10 Can't-Miss Nonconference Games on the 2015-16 College Basketball Schedule

Kerry Miller@@kerrancejamesCollege Basketball National AnalystSeptember 16, 2015

10 Can't-Miss Nonconference Games on the 2015-16 College Basketball Schedule

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    Tommy Gilligan-USA TODAY Sports

    These final two months of college basketball's offseason are—hopefullygoing to fly by, and before you know it, you'll be frantically trying to figure out which nonconference games you absolutely cannot afford to miss.

    Fortunately, we've got you covered with gems like Maryland vs. North Carolina and Duke vs. Kentucky among what should be the 10 highest-profile games of the first seven weeks of the season.

    We can't guarantee they'll be the best games played in November and December, but they should be the most intriguing, as every team represented on the list figures to open the season ranked in the AP Top 25 poll. These aren't the type of games that determine which teams get to the NCAA tournament, but rather which ones are most deserving of the coveted No. 1 seeds.

    Games are ranked in ascending order of combined projected rank in the preseason Top 25, culminating in the aforementioned pair of games between teams that should all be ranked in the Top 5.

    Only games being played in November or December were considered for the list. The biggest omission resulting from this decision is the game between Kansas and Kentucky on January 30. If eligible for this list, that marquee game would have been No. 3.

Honorable Mentions

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    Chris O'Meara/Associated Press

    Baylor vs. Oregon (November 16)
    Baylor vs. Vanderbilt (December 6)
    Baylor vs. Texas A&M (December 19)

    Were this a list of sleepers to win major-conference regular-season titles, all four of these teams would be somewhere near the top. Baylor, Oregon, Texas A&M and Vanderbilt aren't quite stone-cold locks to make the tournament, but most would agree that they should all be dancing in March.

    Thus, it will be intriguing to see how they stack up against one another in this trio of games with Baylor serving as the barometer.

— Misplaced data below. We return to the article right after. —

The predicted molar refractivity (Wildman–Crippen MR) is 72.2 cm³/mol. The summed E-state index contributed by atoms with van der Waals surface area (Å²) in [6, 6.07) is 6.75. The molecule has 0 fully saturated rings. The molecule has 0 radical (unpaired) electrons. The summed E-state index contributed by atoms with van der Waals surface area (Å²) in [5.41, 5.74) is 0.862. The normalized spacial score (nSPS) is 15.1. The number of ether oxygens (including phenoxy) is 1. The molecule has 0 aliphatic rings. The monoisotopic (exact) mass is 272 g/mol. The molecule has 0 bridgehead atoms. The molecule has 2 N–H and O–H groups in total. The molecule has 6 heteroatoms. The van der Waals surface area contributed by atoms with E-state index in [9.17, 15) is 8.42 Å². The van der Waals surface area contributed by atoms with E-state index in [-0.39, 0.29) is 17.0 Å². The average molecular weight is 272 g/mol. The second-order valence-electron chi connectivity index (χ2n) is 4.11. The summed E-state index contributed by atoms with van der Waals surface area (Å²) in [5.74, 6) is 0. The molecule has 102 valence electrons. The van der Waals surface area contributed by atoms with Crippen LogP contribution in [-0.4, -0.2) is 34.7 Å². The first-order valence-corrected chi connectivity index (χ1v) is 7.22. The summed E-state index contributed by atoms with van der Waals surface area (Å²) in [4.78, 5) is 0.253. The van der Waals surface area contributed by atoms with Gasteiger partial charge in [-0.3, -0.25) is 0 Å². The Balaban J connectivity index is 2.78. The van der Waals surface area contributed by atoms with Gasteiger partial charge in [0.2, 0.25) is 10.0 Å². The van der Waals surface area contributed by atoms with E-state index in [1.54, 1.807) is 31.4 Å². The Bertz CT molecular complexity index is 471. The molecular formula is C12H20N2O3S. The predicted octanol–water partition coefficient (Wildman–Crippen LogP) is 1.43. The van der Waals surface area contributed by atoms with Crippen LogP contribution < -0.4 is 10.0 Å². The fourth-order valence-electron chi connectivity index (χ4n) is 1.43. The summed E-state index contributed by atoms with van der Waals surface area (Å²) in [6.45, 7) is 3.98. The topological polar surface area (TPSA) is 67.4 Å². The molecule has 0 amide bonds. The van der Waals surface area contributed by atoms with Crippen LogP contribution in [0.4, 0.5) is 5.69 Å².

Georgetown vs. Maryland (November 17)

    On any other day, this would be a must-watch game, but those responsible for scheduling this one should be sacked. Georgetown is a fringe candidate for the preseason Top 25, and Maryland is a strong candidate for the top spot in the first poll of the year.

    However, tipping off at roughly halftime of the first Champions Classic game and ending at roughly halftime of the second Champions Classic game makes this a high-profile affair that will only be watched by people who already have their March Madness, multiTV setup in place.

    Maui Invitational Final (November 25)

    Whether this is actually the best early-season tournament is yet to be determined, but there's a strong chance that the semifinal pairings in the Maui Invitational will be Vanderbilt vs. Indiana and Kansas vs. UCLA.

    We'll gladly take any of those four potential championship games on "Thanksgiving Eve," but we would be most thankful for Indiana vs. Kansas.

    Louisville vs. Michigan State (December 2)

    There are so many outstanding pairings in the ACC/B1G Challenge that this 2015 Elite Eight rematch is, at best, the third-most anticipated game of the event. Still, Rick Pitino vs. Tom Izzo is quite the consolation prize to our top 10 games.

    Utah vs. Wichita State (December 12)

    As was the case last December when Utah won by one point in overtime, this ought to be a battle between Top 25 teams.

    Frankly, though, just pick a Utah nonconference game and it's probably a good one.

    A far cry from ESPN.com's third-worst nonconference strength of schedule in the country in 2013-14, the Utes' slate will see them play Duke, San Diego State, Wichita State, BYU and a potential path of Texas Tech, Miami and Butler in the Puerto Rico Tip-Off.

    Cincinnati vs. Xavier (December 12)

    This is one of the most loathsome nonconference rivalries in the country, and Cincinnati and Xavier are both very much in the running for a spot at the back end of the preseason Top 25. Not only is this a game for recruiting bragging rights, but it may well have a significant impact on tournament seeding.

    Indiana vs. Notre Dame (December 19)

    The first month of the season will be unwatchable at times as teams adjust to the new rules. By mid-December, there's a pretty good chance we'll desperately need this game between what should be two of the most efficient offenses in the country.

10. Wisconsin vs. Oklahoma

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    Michael Conroy/Associated Press

    When: November 29

    Where: Norman, Okla.

    Individual Battle: Nigel Hayes vs. TBD power forward

    One way or another, this game is going to be a major litmus test for the Badgers.

    The early portion of Wisconsin's season (vs. Western Illinois, vs. Siena and vs. North Dakota) is a joke, followed by intriguing 2K Classic games against Georgetown and either Duke or VCU.